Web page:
Project Title: Passive Acoustic
Applications in Marine Fisheries
Sea Grant, Rodney Rountree, UMass/Dartmouth
and Tony Hawkins, University of Aberdeen, King's College,
Research Protocol Outline
the fall of 2002, the proposers began a project titled "The
Identification of Cod and Haddock Spawning Habitat Using Passive
Acoustics" sponsored by the Northeast Consortium. Under
this project we have developed innovative, low-cost Autonomous
Underwater Listening Stations (AULS). The AULS hardware is specifically
designed for deployment from commercial fishing vessels.They
are built around state-of-the-art digital recording devices know
as Nomad Jukeboxes by Creative Laboratories which employ 10 GB
hard drives to store over 60 hours of acoustic data.
CFER Autonomous Underwater Listening Station (AULS) with
10 GB Nomad.
The Nomad, gel cell,
and custom interface circuitry fit into a compact pressure housing
made from polyethylene gas pipe end caps machined to accommodate
am O-ring and held together with a band clamp. The housings have
been pressure tested to the equivalent of 250m of seawater. With
an external hydrophone/preamplifier, the units cost under $1,000
each. Six AULS units have been built under the project and additional
Nomad units are being used as replaceable storage media to shuttle
data from the boats to MIT for uploading and processing.
To facilitate the deployment
of the AULS, galvanized steel bottom mounts have been built that
weigh 60 pounds and protect the housing from impact by other
fishing gear. Pictured in Figure 2, these units are rigged much
like passive fishing gear, placed between two anchors and two
During April and May,
we have taken advantage of know spawning grounds around Gloucester.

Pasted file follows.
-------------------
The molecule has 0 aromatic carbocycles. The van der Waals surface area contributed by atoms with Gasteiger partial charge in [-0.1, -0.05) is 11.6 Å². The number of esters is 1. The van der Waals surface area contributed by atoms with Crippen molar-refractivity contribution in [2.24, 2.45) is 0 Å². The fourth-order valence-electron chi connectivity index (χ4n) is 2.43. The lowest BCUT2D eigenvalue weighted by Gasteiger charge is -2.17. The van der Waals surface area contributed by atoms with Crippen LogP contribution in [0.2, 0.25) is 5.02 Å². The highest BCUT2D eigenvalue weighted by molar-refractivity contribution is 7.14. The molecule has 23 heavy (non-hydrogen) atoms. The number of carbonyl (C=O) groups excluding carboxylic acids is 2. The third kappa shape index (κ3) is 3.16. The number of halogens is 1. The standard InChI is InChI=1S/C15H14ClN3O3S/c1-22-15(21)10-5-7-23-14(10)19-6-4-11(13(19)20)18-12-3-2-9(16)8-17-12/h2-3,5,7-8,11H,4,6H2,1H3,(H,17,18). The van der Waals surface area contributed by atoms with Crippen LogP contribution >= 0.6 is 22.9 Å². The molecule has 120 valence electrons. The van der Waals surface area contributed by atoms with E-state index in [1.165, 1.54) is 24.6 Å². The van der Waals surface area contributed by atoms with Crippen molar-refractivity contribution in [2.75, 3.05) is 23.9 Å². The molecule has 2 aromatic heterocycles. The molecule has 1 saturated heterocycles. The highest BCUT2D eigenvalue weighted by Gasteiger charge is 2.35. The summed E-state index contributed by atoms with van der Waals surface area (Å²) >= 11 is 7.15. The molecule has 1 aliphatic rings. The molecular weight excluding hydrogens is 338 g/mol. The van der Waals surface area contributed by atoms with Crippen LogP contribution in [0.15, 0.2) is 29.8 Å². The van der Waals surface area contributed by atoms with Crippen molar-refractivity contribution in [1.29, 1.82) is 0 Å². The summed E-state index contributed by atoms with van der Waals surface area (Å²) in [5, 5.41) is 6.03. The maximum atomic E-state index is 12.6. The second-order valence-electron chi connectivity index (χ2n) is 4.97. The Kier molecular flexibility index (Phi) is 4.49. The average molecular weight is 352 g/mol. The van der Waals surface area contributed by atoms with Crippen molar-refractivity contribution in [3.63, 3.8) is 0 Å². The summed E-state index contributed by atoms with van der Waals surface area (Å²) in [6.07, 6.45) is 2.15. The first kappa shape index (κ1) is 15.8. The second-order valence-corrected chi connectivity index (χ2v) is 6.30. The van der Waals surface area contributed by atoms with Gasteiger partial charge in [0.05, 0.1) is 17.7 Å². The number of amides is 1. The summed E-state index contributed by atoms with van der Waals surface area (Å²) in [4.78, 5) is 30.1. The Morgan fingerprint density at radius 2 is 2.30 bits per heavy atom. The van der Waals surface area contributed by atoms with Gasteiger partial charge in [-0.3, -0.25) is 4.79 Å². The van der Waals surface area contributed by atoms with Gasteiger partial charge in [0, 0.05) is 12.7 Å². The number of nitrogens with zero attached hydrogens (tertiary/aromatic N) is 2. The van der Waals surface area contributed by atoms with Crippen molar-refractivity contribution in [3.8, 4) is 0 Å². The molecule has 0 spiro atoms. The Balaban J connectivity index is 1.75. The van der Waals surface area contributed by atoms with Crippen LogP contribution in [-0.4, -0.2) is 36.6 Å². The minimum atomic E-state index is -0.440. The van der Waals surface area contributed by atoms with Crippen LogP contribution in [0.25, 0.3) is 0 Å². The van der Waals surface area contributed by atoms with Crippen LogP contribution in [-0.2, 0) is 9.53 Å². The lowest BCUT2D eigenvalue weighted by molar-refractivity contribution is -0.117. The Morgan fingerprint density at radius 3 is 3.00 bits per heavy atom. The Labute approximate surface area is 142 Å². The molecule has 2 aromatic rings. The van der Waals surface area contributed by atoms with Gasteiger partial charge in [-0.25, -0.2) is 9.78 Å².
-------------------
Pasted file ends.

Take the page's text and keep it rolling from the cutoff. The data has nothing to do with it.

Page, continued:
In June, the fieldwork was expanded to the north with deployments
out of Sebasco, Maine.
To date, the placement
of the units has been based on the knowledge of the participating
fishermen of historical spawning aggregations, current catch
reports from commercial and recreational fishermen, and on bycatch
reports from lobstermen. The participating fishermen are also
using hook and line to verify the presence of fish.
AULS installed in its protective steel bottom mount.
The normal practice
is to leave the AULS deployed for two days, then return to service
the unit and redeploy it in the same or a nearby location. The
Nomads will capture a maximum of 218 fifteen-minute files, or
54.5 hours of continuous two-channel data when set on its lowest
11,025 Hz., 12-bit sampling rate.
The AULS units use
HTI (High Tcch Industries, Gulfport, MS) hydrophones which have
have built-in preamplifiers that provide sufficient gain to yield 165
dB per volt at 1 mPa. The Nomads have a user-adjustable gain
setting from 1 to 15, which we leave on the highest setting.
This combination provides excellent sensitivity, but which can
saturate during deployment and retrieval, during the nearby passage
of vessels, and during some marine mammal calls.
During servicing, the
Nomad, two 6-volt lead-acid gel cells, and two 9-volt
transistor batteries for the hydrophone preamplifier are replaced.
The Nomad is then returned to MIT for uploading and analysis.
Uploading of the files takes approximately 4 hours using a USB
port and Creative Laboratorys file transfer software.
We are using Cool Edit
2000 software (Centrillium) for our preliminary analysis. This
process involves a visual inspection of the waveform of each
43,000 MB file and listening to passages that appear interesting
or have the characteristics of fish sounds. We are working on
developing an automatic identification system that will scan
the files for sounds that match the acoustic parameters of species
of interest. For this process, we are using Ishmael, a software
developed at the Pacific Marine Environmental Laboratory for
processing acoustic files (Mellinger 2002). Using spectrogram
correlation (Mellinger and Clark 2000) we will soon be able to
scan our recordings and have passages that match know vocalizations
of cod and haddock identified and the statistics on their occurrence
Of course, there are
much more than fish vocalizations captured by our broadband,
omni-directional hydrophone. At times passing vessels or noise
from weather-induced sea state dominate the acoustic environment
and makes fish sound detection impossible.